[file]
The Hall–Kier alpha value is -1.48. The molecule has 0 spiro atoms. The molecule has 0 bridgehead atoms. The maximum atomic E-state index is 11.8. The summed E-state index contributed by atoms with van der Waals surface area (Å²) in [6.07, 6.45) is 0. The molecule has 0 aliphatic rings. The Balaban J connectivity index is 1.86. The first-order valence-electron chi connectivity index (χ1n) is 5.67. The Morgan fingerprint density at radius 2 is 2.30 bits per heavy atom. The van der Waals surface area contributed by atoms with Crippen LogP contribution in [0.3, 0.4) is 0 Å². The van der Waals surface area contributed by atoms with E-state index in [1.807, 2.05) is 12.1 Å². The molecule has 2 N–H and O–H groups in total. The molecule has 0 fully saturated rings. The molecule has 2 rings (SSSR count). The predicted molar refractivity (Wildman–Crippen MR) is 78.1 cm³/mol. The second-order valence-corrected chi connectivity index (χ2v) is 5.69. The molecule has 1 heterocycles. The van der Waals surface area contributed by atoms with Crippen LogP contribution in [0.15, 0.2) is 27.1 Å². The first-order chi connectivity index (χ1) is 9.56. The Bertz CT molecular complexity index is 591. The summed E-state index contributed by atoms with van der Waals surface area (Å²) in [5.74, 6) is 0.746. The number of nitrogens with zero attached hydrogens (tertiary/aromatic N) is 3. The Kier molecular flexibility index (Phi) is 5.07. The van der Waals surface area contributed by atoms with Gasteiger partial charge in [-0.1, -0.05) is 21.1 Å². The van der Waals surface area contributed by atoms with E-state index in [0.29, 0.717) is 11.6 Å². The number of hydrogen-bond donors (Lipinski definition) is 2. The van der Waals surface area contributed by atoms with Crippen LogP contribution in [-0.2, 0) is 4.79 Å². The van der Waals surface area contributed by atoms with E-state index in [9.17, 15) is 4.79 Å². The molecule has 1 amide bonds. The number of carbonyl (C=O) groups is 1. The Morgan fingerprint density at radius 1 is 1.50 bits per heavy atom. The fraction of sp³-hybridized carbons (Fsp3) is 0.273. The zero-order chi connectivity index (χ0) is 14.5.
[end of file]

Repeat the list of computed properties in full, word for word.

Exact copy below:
The Hall–Kier alpha value is -1.48. The molecule has 0 spiro atoms. The molecule has 0 bridgehead atoms. The maximum atomic E-state index is 11.8. The summed E-state index contributed by atoms with van der Waals surface area (Å²) in [6.07, 6.45) is 0. The molecule has 0 aliphatic rings. The Balaban J connectivity index is 1.86. The first-order valence-electron chi connectivity index (χ1n) is 5.67. The Morgan fingerprint density at radius 2 is 2.30 bits per heavy atom. The van der Waals surface area contributed by atoms with Crippen LogP contribution in [0.3, 0.4) is 0 Å². The van der Waals surface area contributed by atoms with E-state index in [1.807, 2.05) is 12.1 Å². The molecule has 2 N–H and O–H groups in total. The molecule has 0 fully saturated rings. The molecule has 2 rings (SSSR count). The predicted molar refractivity (Wildman–Crippen MR) is 78.1 cm³/mol. The second-order valence-corrected chi connectivity index (χ2v) is 5.69. The molecule has 1 heterocycles. The van der Waals surface area contributed by atoms with Crippen LogP contribution in [0.15, 0.2) is 27.1 Å². The first-order chi connectivity index (χ1) is 9.56. The Bertz CT molecular complexity index is 591. The summed E-state index contributed by atoms with van der Waals surface area (Å²) in [5.74, 6) is 0.746. The number of nitrogens with zero attached hydrogens (tertiary/aromatic N) is 3. The Kier molecular flexibility index (Phi) is 5.07. The van der Waals surface area contributed by atoms with Gasteiger partial charge in [-0.1, -0.05) is 21.1 Å². The van der Waals surface area contributed by atoms with E-state index in [0.29, 0.717) is 11.6 Å². The number of hydrogen-bond donors (Lipinski definition) is 2. The van der Waals surface area contributed by atoms with Crippen LogP contribution in [-0.2, 0) is 4.79 Å². The van der Waals surface area contributed by atoms with E-state index in [9.17, 15) is 4.79 Å². The molecule has 1 amide bonds. The number of carbonyl (C=O) groups is 1. The Morgan fingerprint density at radius 1 is 1.50 bits per heavy atom. The fraction of sp³-hybridized carbons (Fsp3) is 0.273. The zero-order chi connectivity index (χ0) is 14.5.